For beginners, this keyboard couldn’t be easier to use. Everything is laid out for them on top, in numbered lists for voices, features, songs in the song bank, and other features.
The screen is nice and bright and easy to understand. It displays every feature that is on, so the user can keep organized while they play.
Here is a list of features that the Yamaha YPT-260 has, with a detailed description of each:
The Yamaha YPT-260 has 400 voices, or digital instruments and sounds that are mapped to the keys, which gives any player the means to create any kind of music they like.
130 accompaniment styles are included. Accompaniment styles are simply a feature that tells the keyboard to play some background notes in the key and style you select so you can play along with it.
The idea is to give you a full band or orchestra to play with all within your keyboard.
This goes along with the accompaniment style feature. The user may choose a style of backing track, or accompaniment track to play along with.
The user can even record their sessions, so they can work on them more on a professional recording software, or they can write the music down.
This gives the keyboardist another tool to use in the creative process.
Every keyboard has a song bank. But this model has 112 songs that every pianist should learn.
The songs range from classics like Beethoven and Mozart to songs for kids and newer tracks
Yamaha Education Suite
As mentioned earlier, the education feature included is a 9-step program that takes beginners on a step-by-step journey to becoming a master of the keyboard
This keyboard has the capability of hooking up to a variety of devices, including phones, tablets, computers, and other devices that support it.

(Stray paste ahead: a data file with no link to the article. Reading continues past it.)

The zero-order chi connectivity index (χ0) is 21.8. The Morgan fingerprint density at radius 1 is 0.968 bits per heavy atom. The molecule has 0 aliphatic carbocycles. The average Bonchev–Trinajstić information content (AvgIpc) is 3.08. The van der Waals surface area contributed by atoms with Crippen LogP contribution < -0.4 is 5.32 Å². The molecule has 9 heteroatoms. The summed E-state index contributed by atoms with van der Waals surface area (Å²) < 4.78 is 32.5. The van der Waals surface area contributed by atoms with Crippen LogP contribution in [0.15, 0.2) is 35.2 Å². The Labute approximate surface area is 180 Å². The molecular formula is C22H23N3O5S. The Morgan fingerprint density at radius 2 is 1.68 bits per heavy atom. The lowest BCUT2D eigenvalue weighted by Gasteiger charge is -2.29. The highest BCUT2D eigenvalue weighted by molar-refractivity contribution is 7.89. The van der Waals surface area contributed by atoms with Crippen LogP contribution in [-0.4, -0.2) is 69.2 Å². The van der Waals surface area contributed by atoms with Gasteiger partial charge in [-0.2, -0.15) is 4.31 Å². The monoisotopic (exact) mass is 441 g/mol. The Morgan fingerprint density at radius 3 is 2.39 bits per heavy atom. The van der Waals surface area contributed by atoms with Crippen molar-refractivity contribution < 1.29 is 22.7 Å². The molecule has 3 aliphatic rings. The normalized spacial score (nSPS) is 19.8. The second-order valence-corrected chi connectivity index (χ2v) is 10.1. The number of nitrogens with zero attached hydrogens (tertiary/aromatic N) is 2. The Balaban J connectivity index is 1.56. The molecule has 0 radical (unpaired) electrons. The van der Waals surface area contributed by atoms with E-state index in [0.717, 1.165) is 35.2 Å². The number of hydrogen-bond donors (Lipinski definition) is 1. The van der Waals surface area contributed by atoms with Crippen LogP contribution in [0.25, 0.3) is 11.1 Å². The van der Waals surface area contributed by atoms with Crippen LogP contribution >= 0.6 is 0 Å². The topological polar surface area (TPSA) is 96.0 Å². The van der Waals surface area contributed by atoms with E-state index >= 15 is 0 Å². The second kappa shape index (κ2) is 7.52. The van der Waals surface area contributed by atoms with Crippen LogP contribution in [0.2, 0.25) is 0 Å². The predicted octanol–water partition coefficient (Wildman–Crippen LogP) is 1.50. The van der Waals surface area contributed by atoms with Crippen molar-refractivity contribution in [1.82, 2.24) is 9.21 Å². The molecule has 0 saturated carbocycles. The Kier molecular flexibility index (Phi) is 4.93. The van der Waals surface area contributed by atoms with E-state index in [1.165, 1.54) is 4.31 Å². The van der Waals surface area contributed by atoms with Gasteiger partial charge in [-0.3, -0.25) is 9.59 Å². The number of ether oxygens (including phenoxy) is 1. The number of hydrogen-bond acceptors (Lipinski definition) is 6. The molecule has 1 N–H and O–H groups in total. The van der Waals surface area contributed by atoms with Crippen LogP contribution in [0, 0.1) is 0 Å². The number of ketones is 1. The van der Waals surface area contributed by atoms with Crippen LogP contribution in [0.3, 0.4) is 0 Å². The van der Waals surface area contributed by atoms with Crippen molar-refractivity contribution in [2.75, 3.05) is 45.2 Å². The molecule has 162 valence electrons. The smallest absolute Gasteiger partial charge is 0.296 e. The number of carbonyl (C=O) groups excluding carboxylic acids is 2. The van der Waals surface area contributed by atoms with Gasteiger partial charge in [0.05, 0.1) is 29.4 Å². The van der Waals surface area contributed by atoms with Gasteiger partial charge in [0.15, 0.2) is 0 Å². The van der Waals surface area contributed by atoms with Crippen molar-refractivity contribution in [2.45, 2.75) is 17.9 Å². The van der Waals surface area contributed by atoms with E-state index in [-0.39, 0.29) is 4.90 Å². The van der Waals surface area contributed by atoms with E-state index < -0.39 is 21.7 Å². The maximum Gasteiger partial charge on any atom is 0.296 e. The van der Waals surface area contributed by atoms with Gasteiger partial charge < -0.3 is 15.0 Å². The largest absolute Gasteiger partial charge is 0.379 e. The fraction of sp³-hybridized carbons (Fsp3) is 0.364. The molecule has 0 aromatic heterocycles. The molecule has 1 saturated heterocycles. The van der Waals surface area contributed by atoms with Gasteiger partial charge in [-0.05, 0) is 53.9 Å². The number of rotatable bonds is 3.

Useful apps for education can be used from a phone or tablet. And, the Yamaha YPT-260 will integrate seamlessly with any professional recording software on your computer.
Onboard Recording Feature
If you don’t have an outside recording device, such as a computer, you can use the onboard recording feature to record snippets, entire songs, practice sessions, backing tracks, and more
This feature is actually a variety of different buttons and features that help the user with all the skills a keyboardist needs.
The user can use them by sequence, or steps, as they evolve their keyboard skills, or just learn in a different way.
The buttons include a Listen and Learn, ‘Timing, and Waiting (Chord Dictation).
Beneath the lesson buttons are two more that are labeled, L/R, which gives the user the ability to use the lesson feature in a split mode, one for the left hand, and one for the right
Like any keyboard, these features are displayed by the volume knob on the left-hand side of the keyboard: A metronome function, tempo/tap, phrase recording, song and style buttons that allows the user to control the song through repeat, I/O, rewind, fast forward, auto fill, sync, start, pause, and play buttons.
Right Hand Buttons
On the right-hand side of the keyboard, you will find three larger buttons labeled Song, Voice, and Style.